State should restrict election dates in the future


July 19, 2006 at 1:01 pm  | Mobile Reader | Pring this storyPrint 

Unbeknownst to most people in St. Charles Parish, Saturday was election day here.

That’s right. We were supposed to vote on two issues.

One was to authorize an additional $5.5 million in bonds to finance a patient care tower, emergency department expansion and land acquisition for an assisted living facility at St. Charles Hospital. The other was for a 2.48-mill property tax renewal to finance maintenance and operation of the hospital, emergency and ambulance services.

True, it’s summertime and folks are more interested in vacations and weekend trips than in voting on hospital bond and tax issues. But only five percent of the registered citizens of St. Charles voted.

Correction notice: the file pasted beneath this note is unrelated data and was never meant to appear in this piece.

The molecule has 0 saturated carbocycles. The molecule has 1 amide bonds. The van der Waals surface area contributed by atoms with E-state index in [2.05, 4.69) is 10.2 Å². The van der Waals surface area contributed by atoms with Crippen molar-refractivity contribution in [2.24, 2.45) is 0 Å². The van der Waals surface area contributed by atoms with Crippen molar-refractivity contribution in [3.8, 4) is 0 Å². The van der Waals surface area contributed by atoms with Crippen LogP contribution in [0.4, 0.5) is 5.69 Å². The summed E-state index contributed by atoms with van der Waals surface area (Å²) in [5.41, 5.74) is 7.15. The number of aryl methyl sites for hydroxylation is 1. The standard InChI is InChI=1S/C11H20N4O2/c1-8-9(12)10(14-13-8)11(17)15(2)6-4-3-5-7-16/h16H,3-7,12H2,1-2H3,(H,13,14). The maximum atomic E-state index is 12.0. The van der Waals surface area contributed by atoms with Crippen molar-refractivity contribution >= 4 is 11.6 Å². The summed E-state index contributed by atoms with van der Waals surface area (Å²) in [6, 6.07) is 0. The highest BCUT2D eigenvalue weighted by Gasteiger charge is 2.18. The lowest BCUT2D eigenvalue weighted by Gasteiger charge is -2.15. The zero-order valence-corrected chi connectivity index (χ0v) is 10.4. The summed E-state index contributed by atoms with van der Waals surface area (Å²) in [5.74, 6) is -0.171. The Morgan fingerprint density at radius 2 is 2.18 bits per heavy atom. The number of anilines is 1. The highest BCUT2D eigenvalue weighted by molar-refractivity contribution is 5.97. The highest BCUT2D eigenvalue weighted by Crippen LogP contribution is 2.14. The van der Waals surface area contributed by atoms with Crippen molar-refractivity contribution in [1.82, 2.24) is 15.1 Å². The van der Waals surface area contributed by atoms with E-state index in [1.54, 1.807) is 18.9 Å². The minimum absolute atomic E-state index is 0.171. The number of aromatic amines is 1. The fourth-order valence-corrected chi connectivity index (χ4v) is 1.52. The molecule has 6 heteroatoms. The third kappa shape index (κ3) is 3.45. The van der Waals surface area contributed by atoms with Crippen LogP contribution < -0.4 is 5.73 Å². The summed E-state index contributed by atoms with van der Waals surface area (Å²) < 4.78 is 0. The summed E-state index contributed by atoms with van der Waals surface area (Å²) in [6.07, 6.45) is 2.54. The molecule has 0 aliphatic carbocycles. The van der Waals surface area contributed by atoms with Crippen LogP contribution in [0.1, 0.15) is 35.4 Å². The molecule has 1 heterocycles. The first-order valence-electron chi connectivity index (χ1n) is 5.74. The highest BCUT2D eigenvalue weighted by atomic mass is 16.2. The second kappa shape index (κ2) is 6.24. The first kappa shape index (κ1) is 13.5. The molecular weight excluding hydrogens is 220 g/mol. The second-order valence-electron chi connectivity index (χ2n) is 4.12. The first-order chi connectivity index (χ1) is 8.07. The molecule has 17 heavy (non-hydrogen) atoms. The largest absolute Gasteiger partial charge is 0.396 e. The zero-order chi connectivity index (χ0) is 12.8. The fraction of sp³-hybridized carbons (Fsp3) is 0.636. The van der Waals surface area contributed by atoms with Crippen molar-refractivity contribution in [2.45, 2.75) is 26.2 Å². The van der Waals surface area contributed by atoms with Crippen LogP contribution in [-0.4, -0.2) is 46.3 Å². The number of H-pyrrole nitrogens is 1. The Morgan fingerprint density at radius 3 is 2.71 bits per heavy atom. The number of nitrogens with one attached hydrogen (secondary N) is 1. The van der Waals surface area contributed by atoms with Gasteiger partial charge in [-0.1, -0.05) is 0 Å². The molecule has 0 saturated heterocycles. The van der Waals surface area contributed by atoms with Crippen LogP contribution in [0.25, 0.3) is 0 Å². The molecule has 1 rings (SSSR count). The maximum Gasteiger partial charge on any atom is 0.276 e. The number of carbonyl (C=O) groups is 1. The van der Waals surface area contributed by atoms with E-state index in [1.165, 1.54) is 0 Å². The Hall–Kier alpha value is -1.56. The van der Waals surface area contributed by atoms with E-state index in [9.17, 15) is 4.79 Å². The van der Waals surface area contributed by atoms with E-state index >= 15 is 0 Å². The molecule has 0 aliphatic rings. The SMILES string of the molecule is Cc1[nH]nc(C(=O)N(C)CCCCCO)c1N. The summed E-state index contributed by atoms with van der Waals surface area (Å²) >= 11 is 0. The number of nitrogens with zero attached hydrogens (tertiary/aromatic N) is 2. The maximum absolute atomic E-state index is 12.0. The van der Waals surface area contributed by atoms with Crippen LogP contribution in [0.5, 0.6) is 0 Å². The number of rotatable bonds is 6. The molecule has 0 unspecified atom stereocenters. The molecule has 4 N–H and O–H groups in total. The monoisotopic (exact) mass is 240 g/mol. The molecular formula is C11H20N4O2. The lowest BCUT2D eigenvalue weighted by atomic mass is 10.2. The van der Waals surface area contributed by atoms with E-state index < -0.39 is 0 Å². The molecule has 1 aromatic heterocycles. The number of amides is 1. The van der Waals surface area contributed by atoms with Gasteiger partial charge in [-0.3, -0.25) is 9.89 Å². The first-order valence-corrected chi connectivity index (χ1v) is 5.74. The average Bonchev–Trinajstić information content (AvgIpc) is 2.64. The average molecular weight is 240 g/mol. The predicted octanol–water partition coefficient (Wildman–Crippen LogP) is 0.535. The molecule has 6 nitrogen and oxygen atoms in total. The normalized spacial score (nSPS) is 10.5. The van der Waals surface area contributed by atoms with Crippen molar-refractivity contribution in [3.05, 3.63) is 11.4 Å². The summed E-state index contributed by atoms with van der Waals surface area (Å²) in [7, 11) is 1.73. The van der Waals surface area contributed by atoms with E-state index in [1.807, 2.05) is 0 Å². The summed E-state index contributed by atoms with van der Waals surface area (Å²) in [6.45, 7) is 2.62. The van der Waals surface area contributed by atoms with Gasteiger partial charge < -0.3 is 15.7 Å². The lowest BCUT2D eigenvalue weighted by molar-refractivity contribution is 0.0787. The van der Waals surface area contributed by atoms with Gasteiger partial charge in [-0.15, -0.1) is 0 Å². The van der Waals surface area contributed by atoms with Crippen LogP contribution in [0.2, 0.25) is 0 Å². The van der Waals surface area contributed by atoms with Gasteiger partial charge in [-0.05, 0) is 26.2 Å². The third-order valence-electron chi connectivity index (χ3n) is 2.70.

That leaves 95 percent who decided it was not necessary. It is probably an all time record.

There are many types of elections which do not arouse much interest. At least not enough to make the vast majority of people leave their homes and take their time to cast a ballot.

For that reason, the state should set two or three election dates for each year when all local and statewide elections must be held. They could be set at times when people are more likely to get out and vote.

It would make our democracy more representative of the will of the people and at a lot less cost.




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